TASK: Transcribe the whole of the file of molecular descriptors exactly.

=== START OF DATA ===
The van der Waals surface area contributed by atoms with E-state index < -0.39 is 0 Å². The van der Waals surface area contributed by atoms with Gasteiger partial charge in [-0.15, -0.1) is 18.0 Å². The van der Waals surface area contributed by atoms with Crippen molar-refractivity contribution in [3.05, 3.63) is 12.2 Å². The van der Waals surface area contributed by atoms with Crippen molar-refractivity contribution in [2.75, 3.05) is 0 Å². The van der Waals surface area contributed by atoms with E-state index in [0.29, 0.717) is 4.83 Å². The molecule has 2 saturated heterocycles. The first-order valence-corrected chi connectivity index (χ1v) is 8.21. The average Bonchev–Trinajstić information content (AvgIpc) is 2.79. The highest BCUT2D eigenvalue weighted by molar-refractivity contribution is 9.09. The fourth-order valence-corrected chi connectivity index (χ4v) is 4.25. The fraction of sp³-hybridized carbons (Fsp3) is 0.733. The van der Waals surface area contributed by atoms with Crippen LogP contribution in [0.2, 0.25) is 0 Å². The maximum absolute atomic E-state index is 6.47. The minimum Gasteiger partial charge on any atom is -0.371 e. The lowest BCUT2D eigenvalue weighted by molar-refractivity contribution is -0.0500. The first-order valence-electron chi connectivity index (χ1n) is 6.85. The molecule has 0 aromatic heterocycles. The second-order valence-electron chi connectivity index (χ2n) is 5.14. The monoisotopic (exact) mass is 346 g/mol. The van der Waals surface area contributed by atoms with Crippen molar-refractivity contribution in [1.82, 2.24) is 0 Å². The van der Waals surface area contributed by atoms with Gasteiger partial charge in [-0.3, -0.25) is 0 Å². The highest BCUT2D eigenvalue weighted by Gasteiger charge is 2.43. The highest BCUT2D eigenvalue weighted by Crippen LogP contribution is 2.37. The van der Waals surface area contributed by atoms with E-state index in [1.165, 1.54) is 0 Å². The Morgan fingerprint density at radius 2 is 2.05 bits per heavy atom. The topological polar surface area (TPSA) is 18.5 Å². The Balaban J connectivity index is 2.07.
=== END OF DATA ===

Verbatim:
The van der Waals surface area contributed by atoms with E-state index < -0.39 is 0 Å². The van der Waals surface area contributed by atoms with Gasteiger partial charge in [-0.15, -0.1) is 18.0 Å². The van der Waals surface area contributed by atoms with Crippen molar-refractivity contribution in [3.05, 3.63) is 12.2 Å². The van der Waals surface area contributed by atoms with Crippen molar-refractivity contribution in [2.75, 3.05) is 0 Å². The van der Waals surface area contributed by atoms with E-state index in [0.29, 0.717) is 4.83 Å². The molecule has 2 saturated heterocycles. The first-order valence-corrected chi connectivity index (χ1v) is 8.21. The average Bonchev–Trinajstić information content (AvgIpc) is 2.79. The highest BCUT2D eigenvalue weighted by molar-refractivity contribution is 9.09. The fourth-order valence-corrected chi connectivity index (χ4v) is 4.25. The fraction of sp³-hybridized carbons (Fsp3) is 0.733. The van der Waals surface area contributed by atoms with Crippen LogP contribution in [0.2, 0.25) is 0 Å². The maximum absolute atomic E-state index is 6.47. The minimum Gasteiger partial charge on any atom is -0.371 e. The lowest BCUT2D eigenvalue weighted by molar-refractivity contribution is -0.0500. The first-order valence-electron chi connectivity index (χ1n) is 6.85. The molecule has 0 aromatic heterocycles. The second-order valence-electron chi connectivity index (χ2n) is 5.14. The monoisotopic (exact) mass is 346 g/mol. The van der Waals surface area contributed by atoms with Crippen molar-refractivity contribution in [1.82, 2.24) is 0 Å². The van der Waals surface area contributed by atoms with Gasteiger partial charge in [-0.3, -0.25) is 0 Å². The highest BCUT2D eigenvalue weighted by Gasteiger charge is 2.43. The highest BCUT2D eigenvalue weighted by Crippen LogP contribution is 2.37. The van der Waals surface area contributed by atoms with E-state index in [1.165, 1.54) is 0 Å². The Morgan fingerprint density at radius 2 is 2.05 bits per heavy atom. The topological polar surface area (TPSA) is 18.5 Å². The Balaban J connectivity index is 2.07.